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Bitey_Barkface's Profile

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Great! Thanks!

Yonge and Eglinton restaurant for date

Try La Vecchia just a few blocks north on Eg on Yonge. Amazing restaurant, great service. They are not cheap, but not overly expensive. The carpaccio there is awesome!

La Vecchia
2405A Yonge St, Toronto, ON M4P2E7, CA


I'm looking to buy yams (not sweet potatoes) in Toronto, preferably North York - does anyone know where they are available?


Next weekend my husband and I are celebrating our 4th anniversary. I would like to find us a restaurant of higher caliber that serves a good variety of free-range or organic dishes (meats, not worried about the veggies), in downtown Toronto. We're looking to spend around $20.00 a main course give or take so nothing outrageously priced. Just a nice spot with great food.


I'm sorry to hear about the pork, prehaps I will reconsider my views on buying that product.

I do know that the chicken in the stores is smaller and more yellow than other brands... that being said, more yellow is the color your chicken is supposed to be when it's not fed garbage... smaller I don't know what to think, I tend to lean towards the thought that they're a more natural size.

I think the fact that the chicken is often in short supply (like the beef) may mean that the size of the flocks raised are indeed smaller and they have more room to run around (I hope). I wish they had nests or bedding or some sort...maybe that will come in time.

I guess we have to put trust in someone sometime. Ffree-run and organic meats are hard to find in my area (since I don't live downtown), and the ones that are avaliable are not affordable in the least, I will have to put this trust in Metro (argh!).

I also would like to see animals that are raised in Ontario, and raised non-industrial farms. It's a low down shame that this should even be issue.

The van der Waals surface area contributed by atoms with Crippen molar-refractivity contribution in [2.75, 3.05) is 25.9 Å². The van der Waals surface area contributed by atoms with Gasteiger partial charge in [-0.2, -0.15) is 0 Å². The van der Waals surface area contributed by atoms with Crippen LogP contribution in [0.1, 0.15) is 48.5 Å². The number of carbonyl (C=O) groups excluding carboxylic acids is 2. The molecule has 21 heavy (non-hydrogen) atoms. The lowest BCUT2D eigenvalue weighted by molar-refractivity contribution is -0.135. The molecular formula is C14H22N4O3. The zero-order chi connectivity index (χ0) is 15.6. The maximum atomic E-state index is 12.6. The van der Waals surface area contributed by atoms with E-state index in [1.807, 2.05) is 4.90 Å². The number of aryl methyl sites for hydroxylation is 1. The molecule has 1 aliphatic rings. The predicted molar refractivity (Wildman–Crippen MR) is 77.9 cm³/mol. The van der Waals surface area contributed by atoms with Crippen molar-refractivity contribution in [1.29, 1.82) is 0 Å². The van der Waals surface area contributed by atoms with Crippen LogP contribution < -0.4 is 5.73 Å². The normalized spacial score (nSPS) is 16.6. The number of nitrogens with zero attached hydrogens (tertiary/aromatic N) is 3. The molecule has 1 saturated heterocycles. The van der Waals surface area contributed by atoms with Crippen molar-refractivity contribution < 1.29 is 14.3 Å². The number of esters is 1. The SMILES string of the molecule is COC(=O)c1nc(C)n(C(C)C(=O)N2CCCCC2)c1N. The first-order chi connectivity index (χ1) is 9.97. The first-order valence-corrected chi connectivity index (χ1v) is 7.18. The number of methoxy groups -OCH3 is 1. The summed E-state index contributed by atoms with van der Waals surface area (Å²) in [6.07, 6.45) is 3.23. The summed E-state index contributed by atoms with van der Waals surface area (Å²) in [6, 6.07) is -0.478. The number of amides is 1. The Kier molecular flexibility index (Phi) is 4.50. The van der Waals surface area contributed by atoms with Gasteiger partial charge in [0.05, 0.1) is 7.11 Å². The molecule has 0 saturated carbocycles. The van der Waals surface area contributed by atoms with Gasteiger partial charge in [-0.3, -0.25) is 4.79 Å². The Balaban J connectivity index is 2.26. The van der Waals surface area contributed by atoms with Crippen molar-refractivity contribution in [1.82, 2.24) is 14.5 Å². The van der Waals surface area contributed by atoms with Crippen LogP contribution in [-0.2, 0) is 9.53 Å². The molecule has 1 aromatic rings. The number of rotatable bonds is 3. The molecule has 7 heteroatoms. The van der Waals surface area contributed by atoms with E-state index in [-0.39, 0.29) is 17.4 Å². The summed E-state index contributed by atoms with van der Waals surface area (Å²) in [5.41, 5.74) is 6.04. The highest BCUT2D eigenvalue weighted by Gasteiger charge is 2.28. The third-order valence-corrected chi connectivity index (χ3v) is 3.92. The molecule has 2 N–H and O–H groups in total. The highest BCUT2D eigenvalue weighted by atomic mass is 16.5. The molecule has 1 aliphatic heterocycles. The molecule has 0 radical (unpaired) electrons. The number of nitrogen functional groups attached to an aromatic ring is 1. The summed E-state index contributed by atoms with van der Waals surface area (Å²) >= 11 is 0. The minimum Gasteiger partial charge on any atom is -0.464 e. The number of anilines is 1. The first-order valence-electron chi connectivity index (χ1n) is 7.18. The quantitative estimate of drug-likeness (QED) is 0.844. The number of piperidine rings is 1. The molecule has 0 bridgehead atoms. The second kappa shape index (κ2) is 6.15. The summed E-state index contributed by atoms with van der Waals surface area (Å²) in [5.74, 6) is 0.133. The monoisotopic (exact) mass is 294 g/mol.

I would assume that Loblaws "Free From" line is the same... but I will be contacting them in regards to this issue and will keep everyone updated.


I have spent a long time looking for answers when it comes to Metros "Traditionally Raised" meats. Namely - is this a crock, a marketing campain, an attempt to pull the wool over my eyes? What does hormone and antibiotic free really mean? Are these animals raised the same as animals are raised in those industrialized "farms"? The only info I could find on the matter was at
and only deals with the beef. What about the pork and chicken?

Due to these unanswered questions I have been hesitant to buy "Traditionally Raised" meats.

Well I'm happy to report that after several attempts at trying to get Metro to explain to me, in detail, what I would be buying if I bought Traditionally Raised I finally have answers!

In an e-mail response to me a Metro rep writes "Kindly find information attached in regards to the chicken. As for our pork, the Meat Department advises me that while we have no documents, they can assure you that the pigs are fed grains only and are allowed outside but all they consume are these grains."

Please find below the information in the document: It is Metros official word, take from it what you will. I think that I am finally convinced that Traditionally Raised is different that industrialized. (I don't know why it was so hard to get since is states it was created in 2006, but I'm happy to have it now).

Q&A for RWA
Created November 2006
Updated March 2007

How is Traditionally Raised chicken different from conventional chicken?
Traditionally raised chickens are different from conventional chickens because they are raised without antibiotics of any kind and are fed a 100% grain based diet with no animal by-products.

Is Traditionally Raised chicken the same as “free range chicken”?